That of God via William Penn

Asked what we believe many mod­ern Friends will reply “That there is that of God in every­one.” It’s an ear­ly Quak­er phrase but what exact­ly do we mean by it? Part of its cur­rent pop­u­lar­i­ty is its ambi­gu­i­ty. We live in a fierce­ly indi­vid­u­al­is­tic age and it can be read as a call to per­son­al inde­pen­dence: “I don’t need to care what you think because I’ve got that of God in me!”

So it’s use­ful to read William Penn’s thoughts on spir­i­tu­al indi­vid­u­al­ism in The Rise and Progress of the Peo­ple Called Quak­ers. He’s talk­ing about those mem­bers of the still-new Soci­ety of Friends who had become the “great­est trou­ble,” who “fought domin­ion over conscience”:

They would have had every Man inde­pen­dent, that as he had the Prin­ci­ple in him­self, he should only stand and fall to that, and no Body else: Not con­sid­er­ing that the Prin­ci­ple is one in all and though the Mea­sure of Light or Grace might dif­fer, yet the Nature of it was the same; and being so, the struck at the Spir­i­tu­al Uni­ty, which a Peo­ple, guid­ed by the same Prin­ci­ple, are nat­u­ral­ly led into: So that what is an Evil to one, is so to all, from the Sense and Savour of the one uni­ver­sal Prin­ci­ple which is com­mon to all, and which the Dis­af­fect­ed also pro­fess to be the Root of all true Chris­t­ian Fel­low­ship, and that Spir­it into which the Peo­ple of God drink, and come to be Spiritually-minded, and of one Heart and one Soul.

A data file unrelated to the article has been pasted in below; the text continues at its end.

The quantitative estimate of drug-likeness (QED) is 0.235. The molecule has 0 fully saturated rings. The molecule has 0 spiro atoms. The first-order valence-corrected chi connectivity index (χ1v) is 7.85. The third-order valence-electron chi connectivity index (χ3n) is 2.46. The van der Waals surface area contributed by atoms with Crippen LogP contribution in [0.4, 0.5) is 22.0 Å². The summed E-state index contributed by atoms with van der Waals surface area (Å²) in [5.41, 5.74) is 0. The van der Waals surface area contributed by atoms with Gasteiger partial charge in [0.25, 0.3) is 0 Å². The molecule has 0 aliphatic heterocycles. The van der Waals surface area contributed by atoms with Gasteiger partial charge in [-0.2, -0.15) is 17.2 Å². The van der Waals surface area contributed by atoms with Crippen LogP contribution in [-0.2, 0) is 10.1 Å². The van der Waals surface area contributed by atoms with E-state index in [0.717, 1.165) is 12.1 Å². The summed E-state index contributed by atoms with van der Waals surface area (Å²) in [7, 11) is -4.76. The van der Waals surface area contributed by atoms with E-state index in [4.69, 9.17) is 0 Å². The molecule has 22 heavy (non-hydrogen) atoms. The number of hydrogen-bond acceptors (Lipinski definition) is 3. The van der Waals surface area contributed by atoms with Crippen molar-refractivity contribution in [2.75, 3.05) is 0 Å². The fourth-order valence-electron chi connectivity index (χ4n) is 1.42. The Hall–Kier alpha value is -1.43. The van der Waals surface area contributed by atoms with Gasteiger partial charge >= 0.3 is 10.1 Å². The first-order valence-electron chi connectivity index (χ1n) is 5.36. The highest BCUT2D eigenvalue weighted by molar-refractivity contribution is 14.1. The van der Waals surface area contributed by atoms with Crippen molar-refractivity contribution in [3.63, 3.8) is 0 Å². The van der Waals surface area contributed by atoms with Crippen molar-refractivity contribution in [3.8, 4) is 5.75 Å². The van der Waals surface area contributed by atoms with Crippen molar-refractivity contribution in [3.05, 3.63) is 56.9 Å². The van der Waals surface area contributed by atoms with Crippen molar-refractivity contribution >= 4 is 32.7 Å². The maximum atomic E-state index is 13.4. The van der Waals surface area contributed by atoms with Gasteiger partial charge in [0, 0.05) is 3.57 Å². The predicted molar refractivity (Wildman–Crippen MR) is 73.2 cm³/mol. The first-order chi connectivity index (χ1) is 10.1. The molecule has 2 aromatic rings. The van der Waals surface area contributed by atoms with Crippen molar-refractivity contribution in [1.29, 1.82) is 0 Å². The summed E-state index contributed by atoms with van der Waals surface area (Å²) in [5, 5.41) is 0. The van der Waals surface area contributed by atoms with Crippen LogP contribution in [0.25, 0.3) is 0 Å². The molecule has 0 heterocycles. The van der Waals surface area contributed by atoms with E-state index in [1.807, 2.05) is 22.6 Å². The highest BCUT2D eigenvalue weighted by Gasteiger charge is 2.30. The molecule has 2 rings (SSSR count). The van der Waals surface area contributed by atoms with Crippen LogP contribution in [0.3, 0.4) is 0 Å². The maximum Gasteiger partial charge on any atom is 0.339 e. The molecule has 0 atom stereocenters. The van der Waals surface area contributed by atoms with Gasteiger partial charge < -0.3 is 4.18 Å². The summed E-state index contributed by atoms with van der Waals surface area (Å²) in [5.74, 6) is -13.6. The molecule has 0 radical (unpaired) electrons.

For Penn, that of God is the spir­it of the inward Christ – a spir­it we can drink from to find spir­i­tu­al uni­ty. It is an author­i­ty root­ed not in our own human weak­ness but in  uni­ver­sal spir­i­tu­al truths that are acces­si­ble to all.

  • Grellet06

    I’ve actu­al­ly read the essay by Lewis Ben­son, “That of God in Every Man: What Did George Fox Mean By It?” While the expres­sion is rarely used by Friends these days in the way Fox used it, I’ve nev­er heard it used as “a call to per­son­al independence.”